Career Ideas

What did the boy in the book do that helped him to find the treasure? (He helped--he found a solution for those who had problems.) How might you find treasure in trouble?

Problems and needs are opportunities to help and can lead to income. See opportunity in every obstacle. Can you solve problems or serve people? Then you can earn money—even pay for your living expenses and those of others. What if you see a need, fill it, but don’t get paid? Are you sure you weren’t paid? How do you feel helping someone? Pretty good, huh? (Some people pay with things or via service.) Even without pay, you gain a reputation as a worker, a problem solver—plus you get experience to make you more valuable to future customers (you may also get ideas for products/services that could earn money in the future). Some ideas below may not be suitable for where you live or for someone your age; be sure to have an adult go over your plans before you begin a project (also see local and country business laws). The only guarantee of success is what you guarantee yourself through your imagination, effort, and persistence.


Work for a friend, family member, or company—or provide
a specific service to many people/clients as a contractor
(some work requires a license and/or permits).

As you get older and wiser, your opportunities to earn money increase. There is ALWAYS work to be found or something that needs fixing/improving. Perhaps the only job you see is not the kind of work you prefer; consider taking it for the experience and to network (meet new people and learn of other opportunities).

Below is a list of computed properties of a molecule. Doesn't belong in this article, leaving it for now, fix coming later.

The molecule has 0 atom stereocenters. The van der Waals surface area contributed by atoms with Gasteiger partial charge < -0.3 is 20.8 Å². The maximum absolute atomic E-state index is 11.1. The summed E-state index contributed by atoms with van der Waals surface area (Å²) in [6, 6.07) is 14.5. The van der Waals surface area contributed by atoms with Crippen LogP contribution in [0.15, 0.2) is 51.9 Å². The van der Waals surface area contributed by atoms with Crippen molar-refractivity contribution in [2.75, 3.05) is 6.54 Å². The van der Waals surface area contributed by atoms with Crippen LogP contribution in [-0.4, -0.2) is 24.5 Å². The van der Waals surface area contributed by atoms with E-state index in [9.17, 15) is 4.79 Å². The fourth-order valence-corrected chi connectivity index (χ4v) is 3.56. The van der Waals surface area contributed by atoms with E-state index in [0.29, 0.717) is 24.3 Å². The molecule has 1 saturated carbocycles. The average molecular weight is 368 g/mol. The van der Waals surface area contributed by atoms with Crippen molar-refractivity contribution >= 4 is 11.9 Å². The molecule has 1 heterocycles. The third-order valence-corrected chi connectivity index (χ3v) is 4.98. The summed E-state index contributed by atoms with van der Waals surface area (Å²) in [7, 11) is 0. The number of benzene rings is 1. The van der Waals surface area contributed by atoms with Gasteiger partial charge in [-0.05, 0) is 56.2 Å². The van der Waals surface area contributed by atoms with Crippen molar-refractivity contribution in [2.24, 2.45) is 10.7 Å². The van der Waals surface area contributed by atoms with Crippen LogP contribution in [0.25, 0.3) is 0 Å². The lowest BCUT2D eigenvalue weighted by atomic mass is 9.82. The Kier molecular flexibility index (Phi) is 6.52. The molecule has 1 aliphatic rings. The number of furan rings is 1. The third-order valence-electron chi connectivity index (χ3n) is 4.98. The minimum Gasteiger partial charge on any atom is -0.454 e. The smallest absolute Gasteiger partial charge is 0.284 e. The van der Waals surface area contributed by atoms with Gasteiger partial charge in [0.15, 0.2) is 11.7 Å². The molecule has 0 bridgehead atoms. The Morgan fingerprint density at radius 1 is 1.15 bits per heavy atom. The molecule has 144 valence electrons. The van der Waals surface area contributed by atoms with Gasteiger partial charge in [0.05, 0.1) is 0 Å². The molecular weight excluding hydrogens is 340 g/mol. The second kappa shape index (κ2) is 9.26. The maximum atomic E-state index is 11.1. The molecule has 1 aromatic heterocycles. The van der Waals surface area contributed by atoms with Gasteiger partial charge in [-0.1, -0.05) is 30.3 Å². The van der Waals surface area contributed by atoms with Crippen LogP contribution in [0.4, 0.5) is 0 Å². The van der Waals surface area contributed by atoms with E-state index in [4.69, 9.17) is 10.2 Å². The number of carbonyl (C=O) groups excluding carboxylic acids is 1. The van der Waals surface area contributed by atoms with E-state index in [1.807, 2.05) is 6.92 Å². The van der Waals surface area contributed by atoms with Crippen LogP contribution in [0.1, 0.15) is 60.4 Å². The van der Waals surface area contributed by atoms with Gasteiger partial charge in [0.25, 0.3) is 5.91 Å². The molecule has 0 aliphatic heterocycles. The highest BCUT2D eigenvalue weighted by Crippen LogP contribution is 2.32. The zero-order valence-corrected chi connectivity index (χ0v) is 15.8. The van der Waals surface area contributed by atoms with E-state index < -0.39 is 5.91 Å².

Paper route, walk/groom pets, run errands, child care, wash & detail cars, clean houses, move furniture, chop wood, repair bikes. Some things—like mowing lawns/landscaping, raking leaves, or shoveling snow—are seasonal and can replace other seasonal activities.

TIP: If a company you want to work for isn’t hiring, consider volunteering your time. This way, you will gain experience and the company will see what a good worker you can be.

What You Get When You Give
What if you don’t get the position you want? Try volunteering in such a position. The organization will learn whether you have what’s required, and you will gain valuable hands-on experience. What if they hire you to do menial labor? Do it cheerfully if there’s an opportunity higher up to work toward. Even in a paid role, you should not be aloof of anyone in the organization--regardless of role/pay differences. Work hard (but don't sacrifice your family life). Show an interest in the bottom line (growing company revenue) regardless of your connection to sales. Never stop learning—about your job, your organization, and the industry in general. Travel. Other knowledge and experience makes you more valuable. Be creative and flexible. Be positive. Be honest. Be kind. Such traits are seldom overlooked, and organizations generally value and reward them with greater responsibility.

To get/keep a good job and move to positions of greater responsibility and compensation, get all the education you can, and try as many things as you can to discover what interests you and what you may be good at. Remember, any ability still requires much practice for excellence. Having a clear idea of what you want to do doesn’t mean you are qualified to do it. Get as much general work experience as you can (offering service for free not only gives you experience and a good reputation, it will also help your social skills; working well with other people is a valuable ability). Dress according to organization norms (it's better to be overdressed than dressed down--anywhere). With education and some experience, you can eventually do what you love/apply for work in an organization that does what you love.

In the middle of difficulty lies opportunity - Albert Einstein


“What a great little book. The story was cute, the pictures were fantastic, and the message is a great opening for lessons on saving, entrepreneurship, and earning money honestly.” - Teenreader. Get the book.